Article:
Even after Walker's death this view prevailed. Sir Claude Phillips, art critic and keeper of the Wallace Collection, wrote in his 1897 essay on the artist that the watercolour was 'perhaps in some respects an improvement on the original, of which it retains the beauties unimpaired, while reduction of size gives greater concentration. The movement of the mower - but this may be fancy - appears in this version rather truer to nature.' It is perhaps no accident that Phillips focussed on the symbolic mower, the 'grim reaper' personified, since this was a passage to which Walker had devoted particular attention during the last weeks of the watercolour's development. On 9 October 1873 he told J. W. North: 'I have been going at the watercolour so hard - at the mower for instance - and it looks so much better than when you saw it.'
However, it was left to Walker's fellow watercolourist Albert Goodwin to confer the ultimate accolade on the picture by claiming that it was nothing less than the greatest watercolour to date:
Frederick Walker's 'Harbour of Refuge' has always seemed to me to be the best watercolour drawing extant. In dignity of subject, in beauty of colour and technique, it seems to attain the highest summit of watercolour art, and as far as I can see is likely to stay there 'King of the Castle'. For though the work of Turner in the same material is as wonderful, yet the two men cannot be compared, and the realism [?realisation] of a completely beautiful subject is an achievement of a higher order than (as in Turner) the suggestion of it.
This flattering but perhaps incautious claim was made in the catalogue when the picture was exhibited at the Fine Art Society in 1901. It was a survey exhibition entitled The Watercolour-Colour Art of the Nineteenth Century by One Hundred Artists. Not surprisingly, such an important example of Walker's art was often requested for exhibitions at this date. In 1885, ten years after his premature death from consumption at the age of thirty-five, it appeared in a show of his watercolours at Robert Dunthorne's Rembrandt Gallery, and in 1891 it was included in one of the loan exhibitions organised in Whitechapel by Canon Samuel Barnett, the enterprising Warden of Toynbee Hall, for the benefit of the poverty-stricken East End. A few months later again it was among a group of Walker's watercolours that the Royal Academy showed in a winter exhibition to help illustrate 'the progress of the art of watercolour in England'. For this exhibition, in which Wayfarers (lot. 14) was also included, the picture was mysteriously re-named The Vale of Rest, presumably by some absent-minded cataloguer who was thinking of Millais' well-known picture of this title (Tate Gallery). As we have seen, he was not the first to make this mistake. The critic who had reviewed the picture in the Times in 1873 had opted for a half-way solution, The Haven of Rest.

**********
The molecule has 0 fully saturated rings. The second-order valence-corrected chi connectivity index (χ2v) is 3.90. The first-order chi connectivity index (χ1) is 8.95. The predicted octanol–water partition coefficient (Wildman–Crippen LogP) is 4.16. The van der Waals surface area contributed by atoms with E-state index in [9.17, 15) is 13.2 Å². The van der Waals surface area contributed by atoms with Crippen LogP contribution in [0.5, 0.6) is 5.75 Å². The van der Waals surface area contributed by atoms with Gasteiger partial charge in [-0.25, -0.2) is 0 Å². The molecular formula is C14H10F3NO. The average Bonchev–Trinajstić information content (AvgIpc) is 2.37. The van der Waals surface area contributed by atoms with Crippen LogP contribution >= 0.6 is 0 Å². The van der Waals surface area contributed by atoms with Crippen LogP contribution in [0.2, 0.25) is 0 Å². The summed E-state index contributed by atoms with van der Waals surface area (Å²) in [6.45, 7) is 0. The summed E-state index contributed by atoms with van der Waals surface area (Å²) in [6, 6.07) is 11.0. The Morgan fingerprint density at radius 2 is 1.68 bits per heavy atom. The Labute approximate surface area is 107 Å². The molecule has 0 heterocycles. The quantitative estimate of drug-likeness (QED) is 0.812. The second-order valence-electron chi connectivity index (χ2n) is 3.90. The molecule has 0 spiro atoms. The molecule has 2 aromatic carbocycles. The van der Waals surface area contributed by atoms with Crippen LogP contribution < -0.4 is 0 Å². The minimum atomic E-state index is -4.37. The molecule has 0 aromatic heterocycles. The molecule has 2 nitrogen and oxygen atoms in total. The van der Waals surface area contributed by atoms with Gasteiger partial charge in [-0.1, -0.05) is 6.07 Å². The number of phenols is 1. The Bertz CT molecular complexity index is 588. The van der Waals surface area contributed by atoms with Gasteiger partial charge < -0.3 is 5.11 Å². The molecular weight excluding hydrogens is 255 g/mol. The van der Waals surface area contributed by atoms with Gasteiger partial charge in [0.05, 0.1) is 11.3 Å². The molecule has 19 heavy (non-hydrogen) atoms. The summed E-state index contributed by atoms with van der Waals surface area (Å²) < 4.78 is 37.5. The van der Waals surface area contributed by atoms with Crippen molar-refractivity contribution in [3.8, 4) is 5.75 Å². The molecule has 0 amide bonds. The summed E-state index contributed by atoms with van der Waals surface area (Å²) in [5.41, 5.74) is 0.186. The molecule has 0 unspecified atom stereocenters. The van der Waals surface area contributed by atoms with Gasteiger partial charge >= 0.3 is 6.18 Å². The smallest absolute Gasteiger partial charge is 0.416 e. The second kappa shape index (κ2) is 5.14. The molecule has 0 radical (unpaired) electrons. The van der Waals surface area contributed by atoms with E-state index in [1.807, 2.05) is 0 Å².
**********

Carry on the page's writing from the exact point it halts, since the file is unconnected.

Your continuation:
The generous lender to all these exhibitions was Humphrey Roberts, a figure of whom at present we know all too little. The fact that he was lending to exhibitions at Whitechapel and the Royal Academy suggests that he was well known to the art establishment, but research has yet to show what else he actually owned, apart from two Rossettis (Surtees 100, 169).
Our ignorance with regard to Roberts is due partly to the fact that he seems to have had no sale. However, our watercolour must have changed hands within a few years of its appearance at the Fine Art Society since by March 1908 it was being sold at Christie's as part of the collection of R. E. Tatham. Now deceased, Tatham had had a fine collection of British paintings and watercolours at his house in York Street, Marylebone. The forty-seven lots also included examples of Turner, Cox, Millais, Rossetti, Burne-Jones, Alma-Tadema and many others. There were five works by Fred Walker, four watercolours, including The Harbour of Refuge, and one important oil, The Old Gate of 1869 (Tate Gallery).
Studies for The Harbour of Refuge are in the Tate Gallery (2762) and the Lady Lever Art Gallery, Port Sunlight (Tatlock 4648). They may well be identifiable with the preliminary watercolour illustrated by Marks or two other studies that are mentioned by Phillips.